I have committed a crime. I have purchased a book on the remainder stack. As a writer, I am aware that the author will get none of the few dollars I paid for his book. I can only suggest that Philip Roth is no doubt far wealthier than I am. Certainly, his sales and public esteem are far, far greater than I can ever hope for. I toss off the guilt.
Though he is regarded by many as one of the greatest living novelists — and I recall seeing his name on the best seller lists many times — I’m ashamed to say that I’ve never read Philip Roth before. Correcting that oversight and the fact that The Humbling is a novella — a form I’m obsessed with at the moment — appealed to me. It is fiction, but unlike most books on my blog, it isn’t really crime fiction. A murder is committed during the course of the story, so I squeeze by here on a technicality.
But about the book? The Humbling is obscene. I wasn’t offended so much as put off. That, in itself, caused more than a little introspection. Simon Axler, the main character and through whose eyes the story is told, is old (about my age). He is a celebrated actor who has suddenly and shockingly, to him, lost his ability to act. After enduring the pride-shattering period in a mental hospital, he moves away from civilization to suffer his humiliation out of the public eye.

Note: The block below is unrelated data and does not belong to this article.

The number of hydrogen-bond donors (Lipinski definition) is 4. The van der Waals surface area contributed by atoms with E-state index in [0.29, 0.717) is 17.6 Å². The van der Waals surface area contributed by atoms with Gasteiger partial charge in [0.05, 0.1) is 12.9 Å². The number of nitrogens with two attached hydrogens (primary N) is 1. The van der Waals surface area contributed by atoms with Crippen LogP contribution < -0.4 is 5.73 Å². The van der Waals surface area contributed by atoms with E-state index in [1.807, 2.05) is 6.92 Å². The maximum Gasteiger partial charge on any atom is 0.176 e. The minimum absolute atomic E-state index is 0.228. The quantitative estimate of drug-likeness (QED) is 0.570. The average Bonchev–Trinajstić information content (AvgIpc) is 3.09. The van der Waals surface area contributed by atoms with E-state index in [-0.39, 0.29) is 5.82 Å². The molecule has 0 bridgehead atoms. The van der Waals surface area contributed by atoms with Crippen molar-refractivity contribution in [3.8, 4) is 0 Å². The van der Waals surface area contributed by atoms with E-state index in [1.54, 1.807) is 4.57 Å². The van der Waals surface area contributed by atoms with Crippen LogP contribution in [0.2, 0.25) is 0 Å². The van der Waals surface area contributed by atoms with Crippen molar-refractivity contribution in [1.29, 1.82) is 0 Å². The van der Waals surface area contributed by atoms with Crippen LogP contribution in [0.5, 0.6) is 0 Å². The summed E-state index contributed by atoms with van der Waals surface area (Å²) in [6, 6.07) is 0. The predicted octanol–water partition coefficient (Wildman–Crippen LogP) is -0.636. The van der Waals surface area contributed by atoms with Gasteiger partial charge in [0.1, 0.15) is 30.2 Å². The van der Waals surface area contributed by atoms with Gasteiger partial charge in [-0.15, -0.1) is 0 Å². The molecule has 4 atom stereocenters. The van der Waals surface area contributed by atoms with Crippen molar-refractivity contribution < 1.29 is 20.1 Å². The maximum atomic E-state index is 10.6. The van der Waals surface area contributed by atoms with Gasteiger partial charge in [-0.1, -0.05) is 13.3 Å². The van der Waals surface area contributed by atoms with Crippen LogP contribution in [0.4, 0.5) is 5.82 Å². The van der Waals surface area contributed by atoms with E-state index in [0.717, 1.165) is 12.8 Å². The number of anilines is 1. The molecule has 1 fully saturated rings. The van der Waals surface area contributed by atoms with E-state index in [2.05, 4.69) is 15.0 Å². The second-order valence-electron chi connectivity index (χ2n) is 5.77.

A younger woman (the daughter of a fellow actor of Axler’s vintage) moves nearby. She contacts the old friend of the family and the two begin an affair, explicitly described for the reader’s pleasure or discomfort. I won’t divulge the end and I have neglected many nuances that add to the rich and unpleasant nature of the book. In fact, though I didn’t know it at the time of purchase, many respected reviewers were harshly critical of the work. Some reviewers seemed angry with the author, I suspect for the same reasons I found the book to be a depressing read. However, like most well told stories, The Humbling asks questions. The answers are your responsibility. When I was done I tried to toss it off as an appropriate exposure to a highly regarded talent even though it was, for me, a waste of time. The book had a mind of its own, it seems. It stayed with me. Maybe it’s not the story that was so unpleasant, but the questions it forced me to consider.
One of those questions, less specifically personal than the others that I still think about, had to do with identity. At some point in a long and dedicated actor’s career does the assumption of fictional roles become real and the real person become fictional, or worse, non-existent? If something then renders the actor unable to act, what is left?
Various reports suggest that Al Pacino has bought rights for the book and is planning a film with an expected release in 2014.